The Power of Breathing Exercises for Health, Mood and Wellbeing at Any Age

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When it comes to enhancing our health, mood and wellbeing, the more tools we have access to, the better. At Bonkers Beat children and educators use both yoga and meditation,  and enjoy  a range of benefits these practices bring. One key element that these two practices have in common is focusing on the breath.

Did you know that you can harness the positive impact of breathing exercises at any time – not only when practicing yoga and meditation? This can be really helpful, particularly in circumstances when we might want to calm ourselves or improve mood and sense of wellbeing, but don’t feel comfortable or able to bust out our favourite yoga poses or quietly meditate.

The benefits of breathing exercises

Breathing exercises, often known as breathwork, have benefits that can support you at any age. Learning them as a child offers a powerful tool for life!

Some of the reasons why breathing exercises are so amazing include:

  •         Increased sense of calm
  •         Improved immune function
  •         Reduced anxiety and stress
  •         Improved blood flow and circulation
  •         Enhanced quality of sleep

Getting your breathing right

While we are obviously breathing all the time, it usually takes place without us having any awareness. However, we can often be taking shallow breaths rather than deep breathing – and deep breathing is where we get access to all those amazing benefits.

Children can be guided to do deep breathing exercises easily from a very young age. It’s all about role modelling and gently talking them through it. Here is an example script you might like to follow, as explained on Raising Children.

Here’s how you could guide your child through the activity. Remember to speak softly and slowly, and pause after you say each step:

  1. ‘Let’s sit down so we’re comfortable.’
  2. ‘Close your eyes.’
  3. ‘Now breathe in very slowly through your nose. Feel your chest filling up. Feel your tummy rising.’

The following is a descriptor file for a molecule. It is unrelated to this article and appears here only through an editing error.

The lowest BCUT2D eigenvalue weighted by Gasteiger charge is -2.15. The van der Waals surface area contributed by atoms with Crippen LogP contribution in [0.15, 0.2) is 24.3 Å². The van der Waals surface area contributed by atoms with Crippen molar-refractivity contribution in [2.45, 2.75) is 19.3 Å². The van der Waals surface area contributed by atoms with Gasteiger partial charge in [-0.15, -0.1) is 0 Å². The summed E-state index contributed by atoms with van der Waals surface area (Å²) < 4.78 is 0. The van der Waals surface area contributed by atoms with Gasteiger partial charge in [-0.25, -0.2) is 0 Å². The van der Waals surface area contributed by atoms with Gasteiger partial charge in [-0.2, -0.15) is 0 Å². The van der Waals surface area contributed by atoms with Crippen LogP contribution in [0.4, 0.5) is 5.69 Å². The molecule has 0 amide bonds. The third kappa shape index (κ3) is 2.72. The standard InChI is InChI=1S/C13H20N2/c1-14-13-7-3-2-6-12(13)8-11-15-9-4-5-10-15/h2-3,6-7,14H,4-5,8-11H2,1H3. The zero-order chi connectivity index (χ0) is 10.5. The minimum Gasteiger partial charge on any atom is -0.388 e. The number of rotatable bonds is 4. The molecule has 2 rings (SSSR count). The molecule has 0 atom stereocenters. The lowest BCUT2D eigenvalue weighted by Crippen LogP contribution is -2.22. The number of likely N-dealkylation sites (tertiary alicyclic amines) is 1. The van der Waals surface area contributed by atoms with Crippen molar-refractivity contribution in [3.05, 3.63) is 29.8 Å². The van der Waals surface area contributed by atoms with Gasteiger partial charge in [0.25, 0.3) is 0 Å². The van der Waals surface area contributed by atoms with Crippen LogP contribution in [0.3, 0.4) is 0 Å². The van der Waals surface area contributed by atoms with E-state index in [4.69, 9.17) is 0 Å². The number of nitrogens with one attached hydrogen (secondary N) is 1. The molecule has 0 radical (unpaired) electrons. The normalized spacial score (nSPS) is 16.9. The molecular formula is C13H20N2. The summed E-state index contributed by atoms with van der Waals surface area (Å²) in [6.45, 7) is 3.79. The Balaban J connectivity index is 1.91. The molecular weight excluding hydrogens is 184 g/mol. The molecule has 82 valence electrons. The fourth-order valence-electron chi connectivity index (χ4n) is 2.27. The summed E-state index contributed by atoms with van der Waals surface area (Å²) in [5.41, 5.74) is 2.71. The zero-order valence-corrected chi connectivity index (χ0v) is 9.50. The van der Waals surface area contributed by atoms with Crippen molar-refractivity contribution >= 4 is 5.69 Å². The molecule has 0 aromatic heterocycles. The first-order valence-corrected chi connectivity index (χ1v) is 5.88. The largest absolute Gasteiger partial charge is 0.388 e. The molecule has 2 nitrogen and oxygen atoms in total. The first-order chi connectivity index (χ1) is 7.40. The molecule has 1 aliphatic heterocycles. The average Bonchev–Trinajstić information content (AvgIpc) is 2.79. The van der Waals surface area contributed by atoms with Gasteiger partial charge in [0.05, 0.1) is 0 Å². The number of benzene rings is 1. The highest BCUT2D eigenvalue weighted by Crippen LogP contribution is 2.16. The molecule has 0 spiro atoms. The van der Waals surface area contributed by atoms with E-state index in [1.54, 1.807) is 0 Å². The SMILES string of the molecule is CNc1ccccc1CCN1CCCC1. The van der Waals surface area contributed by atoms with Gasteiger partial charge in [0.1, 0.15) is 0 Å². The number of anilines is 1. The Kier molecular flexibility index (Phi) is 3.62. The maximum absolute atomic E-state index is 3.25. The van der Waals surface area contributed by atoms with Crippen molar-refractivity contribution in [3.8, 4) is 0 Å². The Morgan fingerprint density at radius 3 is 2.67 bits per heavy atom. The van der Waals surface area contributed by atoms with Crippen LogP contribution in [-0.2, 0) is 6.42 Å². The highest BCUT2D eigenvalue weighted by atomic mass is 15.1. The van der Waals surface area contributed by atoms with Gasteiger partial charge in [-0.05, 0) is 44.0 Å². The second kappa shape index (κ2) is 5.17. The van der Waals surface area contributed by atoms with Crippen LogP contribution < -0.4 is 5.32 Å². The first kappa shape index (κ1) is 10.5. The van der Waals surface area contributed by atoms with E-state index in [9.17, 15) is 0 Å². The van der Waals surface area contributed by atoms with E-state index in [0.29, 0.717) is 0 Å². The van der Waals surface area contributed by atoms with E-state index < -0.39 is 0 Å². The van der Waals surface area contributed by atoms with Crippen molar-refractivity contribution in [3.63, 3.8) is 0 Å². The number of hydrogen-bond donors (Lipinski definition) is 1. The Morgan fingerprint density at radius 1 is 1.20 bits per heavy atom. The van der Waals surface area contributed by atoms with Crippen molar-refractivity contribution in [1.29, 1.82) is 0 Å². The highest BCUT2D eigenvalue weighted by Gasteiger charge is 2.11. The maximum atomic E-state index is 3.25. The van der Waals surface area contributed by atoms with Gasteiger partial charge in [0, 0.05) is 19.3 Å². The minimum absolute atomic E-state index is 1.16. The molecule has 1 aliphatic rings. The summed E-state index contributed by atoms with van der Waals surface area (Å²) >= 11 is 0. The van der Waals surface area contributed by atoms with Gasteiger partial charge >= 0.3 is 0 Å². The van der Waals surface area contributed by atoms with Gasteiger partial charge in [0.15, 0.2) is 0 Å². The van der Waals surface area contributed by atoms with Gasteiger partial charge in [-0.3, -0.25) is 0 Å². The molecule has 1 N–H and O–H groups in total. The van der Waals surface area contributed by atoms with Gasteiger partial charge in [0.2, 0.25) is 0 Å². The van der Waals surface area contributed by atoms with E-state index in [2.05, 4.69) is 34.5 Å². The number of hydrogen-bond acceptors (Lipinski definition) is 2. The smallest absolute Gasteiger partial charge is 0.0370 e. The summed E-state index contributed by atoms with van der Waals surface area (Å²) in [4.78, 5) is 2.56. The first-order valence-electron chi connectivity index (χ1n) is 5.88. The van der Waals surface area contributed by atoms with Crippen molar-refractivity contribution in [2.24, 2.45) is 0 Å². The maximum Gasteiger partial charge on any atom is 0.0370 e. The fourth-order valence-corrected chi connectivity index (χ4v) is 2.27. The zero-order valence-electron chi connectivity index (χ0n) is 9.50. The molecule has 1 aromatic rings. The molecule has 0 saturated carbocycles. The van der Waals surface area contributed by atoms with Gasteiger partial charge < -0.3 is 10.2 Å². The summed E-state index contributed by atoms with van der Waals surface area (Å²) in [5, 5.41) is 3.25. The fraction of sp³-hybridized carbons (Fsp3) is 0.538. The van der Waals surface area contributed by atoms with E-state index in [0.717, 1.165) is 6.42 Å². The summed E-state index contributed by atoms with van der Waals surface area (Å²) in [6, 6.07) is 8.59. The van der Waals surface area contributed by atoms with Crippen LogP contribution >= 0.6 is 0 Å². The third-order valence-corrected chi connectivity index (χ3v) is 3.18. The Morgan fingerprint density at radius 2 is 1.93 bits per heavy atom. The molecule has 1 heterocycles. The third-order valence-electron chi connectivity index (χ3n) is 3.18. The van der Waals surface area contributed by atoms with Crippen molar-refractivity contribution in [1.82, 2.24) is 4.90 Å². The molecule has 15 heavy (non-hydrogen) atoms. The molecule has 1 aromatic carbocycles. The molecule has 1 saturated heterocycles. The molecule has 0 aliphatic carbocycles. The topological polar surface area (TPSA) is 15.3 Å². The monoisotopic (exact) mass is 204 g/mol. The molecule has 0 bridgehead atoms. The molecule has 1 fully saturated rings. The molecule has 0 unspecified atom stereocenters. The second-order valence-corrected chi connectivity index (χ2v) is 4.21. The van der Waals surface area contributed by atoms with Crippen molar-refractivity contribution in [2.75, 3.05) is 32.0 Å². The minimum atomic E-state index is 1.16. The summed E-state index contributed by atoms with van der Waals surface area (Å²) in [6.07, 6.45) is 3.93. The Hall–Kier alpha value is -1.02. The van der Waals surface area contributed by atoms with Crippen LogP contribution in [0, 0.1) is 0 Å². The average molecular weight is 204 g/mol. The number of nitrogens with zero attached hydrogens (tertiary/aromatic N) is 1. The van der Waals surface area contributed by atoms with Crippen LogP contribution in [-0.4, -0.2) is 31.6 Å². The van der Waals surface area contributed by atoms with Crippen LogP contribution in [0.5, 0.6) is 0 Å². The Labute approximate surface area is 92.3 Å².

4. ‘Now hold your breath. Feel how full your chest and tummy are.’
  5. ‘Now breathe out slowly through your mouth. Feel your chest emptying out. Feel your tummy relaxing.’
  6. ‘Would you like to do that again?’

Depending on your child’s concentration levels and interest, you could just do one round of breathing at a time to start with, and build up to 2-3 repetitions.

Best times to use breathing exercises

 When might you use your breathing exercises with children? Any time is a good time really! Here are some situations when it could be worthwhile encouraging a child to put their breathing into practice:

  •         At the beginning or end of an activity to aid in smooth transitions
  •         When struggling to get to sleep
  •         When feeling overwhelmed, angry or upset
  •         During times of anxiety or stress
  •         While feeling relaxed and happy and wanting to be mindfully in that moment

Once a child feels for themselves how effective breathing exercises can be and how they can make them feel, we hope that children will begin to utilise this tool for themselves without any prompting!

Let us know your thoughts and experiences using breathing exercises with children on Facebook or Instagram! And don’t forget, we have a bunch of free resources including breathwork support that you can access on our Facebook group, access here

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